If I have any squabbles, there are few- the author needed an editor. There were more grammar errors than I expected. At one point, I thought the book was self-published, and was surprised to see that it was not. However, this is a little squabble, and I’m sure most people won’t even notice. The small errors don’t detract from the book at all.

Overall, I really recommend this book!

A Review of Warby Parker: Spoiler, I love them!

A Review of Warby Parker: Spoiler, I love them!

Buying glasses is a pain sometimes. Besides the distraction of a million different pairs of glasses, which a good optometry technician can help narrow down, there are a bunch of choices to make: frames, lens materials, coating, etc. Warby Parker (who didn’t sponsor this post or reimburse me in anyway) can make this a little easier. I’ve recently discovered that my days of contact lenses are probably limited, and I’ve been liking all the hip spectacles I’ve been seeing around town. I decided to expand my eyeglass wardrobe, through both a conventional optician (via Groupon) and Warby Parker.

The process

First, I obtained a new prescription, including pupil distance, from my optometrist, and scanned it into my document manager, keeping the paper version to give to the place I bought glasses.

Process at a conventional optometrist: This took about an hour. I went to the optometrist after buying a Groupon for $75 for a $225 voucher for eyeglasses. The optometry technician tried narrowing down glasses for me, bringing many glasses for me to see. By seeing what I liked, she was able to narrow down my choices, as there were a TON of glasses I did not like (Napolean Dynamite, anyone?). However, I have no idea whether she was “upselling” me glasses by bringing me incredibly expensive glasses or not. What I do know is that the glasses I saw in the end were Oliver Peoples, Fendi, Prada, etc. I picked some glasses out that I liked- Oliver Peoples, in an unusual bold cat-eye style. She computed the price, subtracted the voucher, and voila- “$550.” What?! Add the charge for ordering the glasses, labor, multiple coatings, high density lenses, etc. Plus, to be fair, I ended up with a really nice brand of glasses. However, she seemed perplexed that I did not want all these upgrades, and upon hearing that I was a.) in a hurry to leave since I’d been there 45 minutes already and b.) leaving since I wasn’t spending $550 that day in glasses, some of the things that were necessary were suddenly expendable, and they were able to reduce the glasses to $300. It took a few weeks for the glasses to come in, which seemed like a long time. I had to return to the store, and no adjustments were made at that time, so I could have had them mailed to my house rather than drive out to the optometrist. They didn’t have Oliver Peoples cases by that time, so I ended up with a velvet Tom Ford case. However, I love the glasses, and they are perfect.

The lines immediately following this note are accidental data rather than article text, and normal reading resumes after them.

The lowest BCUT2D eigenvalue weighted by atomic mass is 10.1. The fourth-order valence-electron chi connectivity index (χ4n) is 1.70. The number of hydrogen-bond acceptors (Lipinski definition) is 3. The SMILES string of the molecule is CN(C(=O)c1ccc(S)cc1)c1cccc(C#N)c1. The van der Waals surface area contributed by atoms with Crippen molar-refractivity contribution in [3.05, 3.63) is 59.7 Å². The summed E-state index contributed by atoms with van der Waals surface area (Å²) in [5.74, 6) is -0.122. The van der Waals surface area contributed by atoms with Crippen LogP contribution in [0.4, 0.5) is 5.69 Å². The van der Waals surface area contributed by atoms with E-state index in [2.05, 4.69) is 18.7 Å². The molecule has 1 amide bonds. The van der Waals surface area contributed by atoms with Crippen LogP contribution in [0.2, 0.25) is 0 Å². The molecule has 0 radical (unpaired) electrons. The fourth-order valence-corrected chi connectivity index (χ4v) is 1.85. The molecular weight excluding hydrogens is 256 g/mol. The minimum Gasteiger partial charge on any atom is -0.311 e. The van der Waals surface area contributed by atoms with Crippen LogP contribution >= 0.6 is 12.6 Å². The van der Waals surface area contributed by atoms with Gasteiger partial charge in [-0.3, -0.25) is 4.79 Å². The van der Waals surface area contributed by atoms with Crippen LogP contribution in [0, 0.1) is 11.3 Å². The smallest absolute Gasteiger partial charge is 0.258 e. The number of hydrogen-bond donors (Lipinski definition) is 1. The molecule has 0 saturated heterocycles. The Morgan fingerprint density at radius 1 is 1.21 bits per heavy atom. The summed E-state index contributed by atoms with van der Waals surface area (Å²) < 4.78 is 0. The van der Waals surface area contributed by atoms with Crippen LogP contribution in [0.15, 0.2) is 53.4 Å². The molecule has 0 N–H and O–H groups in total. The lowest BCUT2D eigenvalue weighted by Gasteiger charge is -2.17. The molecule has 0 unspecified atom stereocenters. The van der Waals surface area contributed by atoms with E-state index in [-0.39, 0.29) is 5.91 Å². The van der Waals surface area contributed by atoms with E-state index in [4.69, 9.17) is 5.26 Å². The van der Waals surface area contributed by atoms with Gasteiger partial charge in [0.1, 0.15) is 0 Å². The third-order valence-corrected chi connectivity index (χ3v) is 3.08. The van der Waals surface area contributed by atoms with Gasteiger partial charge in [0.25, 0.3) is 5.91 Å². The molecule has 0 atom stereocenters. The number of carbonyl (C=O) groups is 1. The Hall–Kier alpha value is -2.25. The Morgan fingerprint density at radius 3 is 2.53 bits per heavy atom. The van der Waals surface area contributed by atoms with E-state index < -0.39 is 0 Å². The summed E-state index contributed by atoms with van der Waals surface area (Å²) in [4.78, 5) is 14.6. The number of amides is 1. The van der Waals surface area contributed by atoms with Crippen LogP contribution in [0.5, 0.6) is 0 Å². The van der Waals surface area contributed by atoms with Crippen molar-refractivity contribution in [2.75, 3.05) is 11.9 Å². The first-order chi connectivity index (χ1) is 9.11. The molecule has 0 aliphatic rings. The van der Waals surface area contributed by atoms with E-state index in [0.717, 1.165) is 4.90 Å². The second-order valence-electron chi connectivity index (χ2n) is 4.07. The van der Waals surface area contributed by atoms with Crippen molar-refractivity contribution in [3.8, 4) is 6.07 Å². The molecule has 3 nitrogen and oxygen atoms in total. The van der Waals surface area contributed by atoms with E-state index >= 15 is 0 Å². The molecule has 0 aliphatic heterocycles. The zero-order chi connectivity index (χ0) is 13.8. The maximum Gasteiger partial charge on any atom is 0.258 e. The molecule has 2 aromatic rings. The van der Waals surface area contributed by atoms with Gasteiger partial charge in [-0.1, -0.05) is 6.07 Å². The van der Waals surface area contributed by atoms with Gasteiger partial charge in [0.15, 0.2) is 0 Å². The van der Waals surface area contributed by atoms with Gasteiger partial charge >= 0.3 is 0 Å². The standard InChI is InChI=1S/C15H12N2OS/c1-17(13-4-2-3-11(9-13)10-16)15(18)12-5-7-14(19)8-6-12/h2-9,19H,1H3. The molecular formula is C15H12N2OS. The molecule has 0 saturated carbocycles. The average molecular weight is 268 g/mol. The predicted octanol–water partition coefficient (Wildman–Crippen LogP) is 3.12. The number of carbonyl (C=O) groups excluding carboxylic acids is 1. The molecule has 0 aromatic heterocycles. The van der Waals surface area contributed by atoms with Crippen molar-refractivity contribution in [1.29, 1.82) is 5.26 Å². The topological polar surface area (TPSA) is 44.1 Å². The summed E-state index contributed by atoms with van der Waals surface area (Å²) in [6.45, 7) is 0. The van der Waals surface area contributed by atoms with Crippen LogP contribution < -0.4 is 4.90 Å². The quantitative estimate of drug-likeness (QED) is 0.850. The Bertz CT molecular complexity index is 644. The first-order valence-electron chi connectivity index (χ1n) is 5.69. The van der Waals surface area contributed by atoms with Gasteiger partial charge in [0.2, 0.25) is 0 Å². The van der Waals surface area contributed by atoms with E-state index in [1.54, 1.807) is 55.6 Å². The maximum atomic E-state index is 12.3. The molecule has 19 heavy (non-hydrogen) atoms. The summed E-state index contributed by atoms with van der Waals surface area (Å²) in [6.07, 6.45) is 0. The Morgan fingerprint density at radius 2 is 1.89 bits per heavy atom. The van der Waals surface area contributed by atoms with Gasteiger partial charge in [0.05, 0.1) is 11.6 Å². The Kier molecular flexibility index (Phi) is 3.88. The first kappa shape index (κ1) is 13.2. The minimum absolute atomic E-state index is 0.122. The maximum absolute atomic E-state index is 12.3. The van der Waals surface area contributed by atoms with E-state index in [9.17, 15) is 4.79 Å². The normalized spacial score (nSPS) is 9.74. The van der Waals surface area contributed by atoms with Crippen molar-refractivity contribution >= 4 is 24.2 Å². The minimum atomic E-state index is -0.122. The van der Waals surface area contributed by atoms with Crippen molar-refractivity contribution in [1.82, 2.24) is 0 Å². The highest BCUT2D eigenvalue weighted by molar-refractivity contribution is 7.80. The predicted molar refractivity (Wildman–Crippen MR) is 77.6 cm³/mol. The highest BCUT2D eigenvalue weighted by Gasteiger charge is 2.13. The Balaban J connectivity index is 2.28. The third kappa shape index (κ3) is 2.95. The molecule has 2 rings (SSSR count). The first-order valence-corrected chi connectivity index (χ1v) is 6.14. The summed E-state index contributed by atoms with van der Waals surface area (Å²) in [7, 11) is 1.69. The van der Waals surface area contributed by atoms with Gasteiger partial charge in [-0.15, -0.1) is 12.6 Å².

Process at Warby Parker: My experience may be slightly different, since we have a physical Warby Parker in our town. Choosing glasses from Warby Parker is pretty easy. I walked into the store in Bethesda, MD, which was pretty crowded with people of all ages and demographics but had nice displays of well-curated eye glasses in their own brand. There were relatively few frames to choose from in comparison to the optometrist, but I really liked the ones I saw. Because they were crowded, there was no one to help me or suggest frames, but I tried several pairs on, which rapidly helped me narrow down the shape I liked. I had also done a little research before going to the store, so I was familiar with many of the styles, though not all of them were available to try on in the store. I found one I liked, went to the counter, where someone was immediately able to help me. He ordered my glasses, the “Upton” in “Sea Smoke Turquoise” on a portable device (I emailed him my prescription), with slightly upgraded high density lenses to make them lighter because I am SO blind I require coke-bottle lenses. The spectacles were $95, including lenses, but the high density lenses were $40 extra, bringing my total to $135. I received the glasses in under a week via mail, in a high quality case (nicer quality than the case from the traditional optometrist), along with a cloth to keep the lenses clean. Also, because of their “buy a pair, give a pair” program, a pair of glasses was given to someone in need. Hurray!

Had I ordered from the website, I could have either chosen a pair directly off the website, or chosen from a selection, of which five would be delivered to my house to try on. I make a choice and return the glasses- they mail me the ones I chose with the correct prescription. Easy!

What I like about Warby Parker…

  1. Well curated, stylish glasses for a reasonable price
  2. No hidden costs -what you see is what you pay!
  3. A pair goes to someone in need!
  4. Convenient
  5. High quality glasses and accessories
  6. Quick, polite service

What I think they could do better…

  1. The quiz to help you determine what glasses might look good on you is a little generic. If you don’t know what kind of glasses look good on your face shape, choosing glasses by whether the spectacles are round, square, rectangular, or cat eye isn’t going to help you. If you’re ordering on line, you’re really relying on their quiz to help you figure out what to order!
  2. All glasses look nice on J. Crew models. Ok, I might be exaggerating here- maybe they’re Gap models. But if the glasses look good on them, I’m SURE they will look perfect on me. Not really. You can see what they look like on customers, I’m assuming, by pressing the “more photos” link at the bottom of the page, but not all glasses have extra photos to look at.
  3. More people to help at the stores? I think the business model is on-line, so I’m guessing the physical locations are more for publicity and concept, but I thought the employees might have suggested frames I wouldn’t ordinarily have tried on.

The Verdict: I love Warby Parker!

I would definitely shop at Warby Parker again- I’m considering a set of translucent rose-colored frames that I think would be perfect for summer. And maybe a set of prescription sunglasses! In fact, they make wearing my glasses much more fun, and I would recommend them to anyone!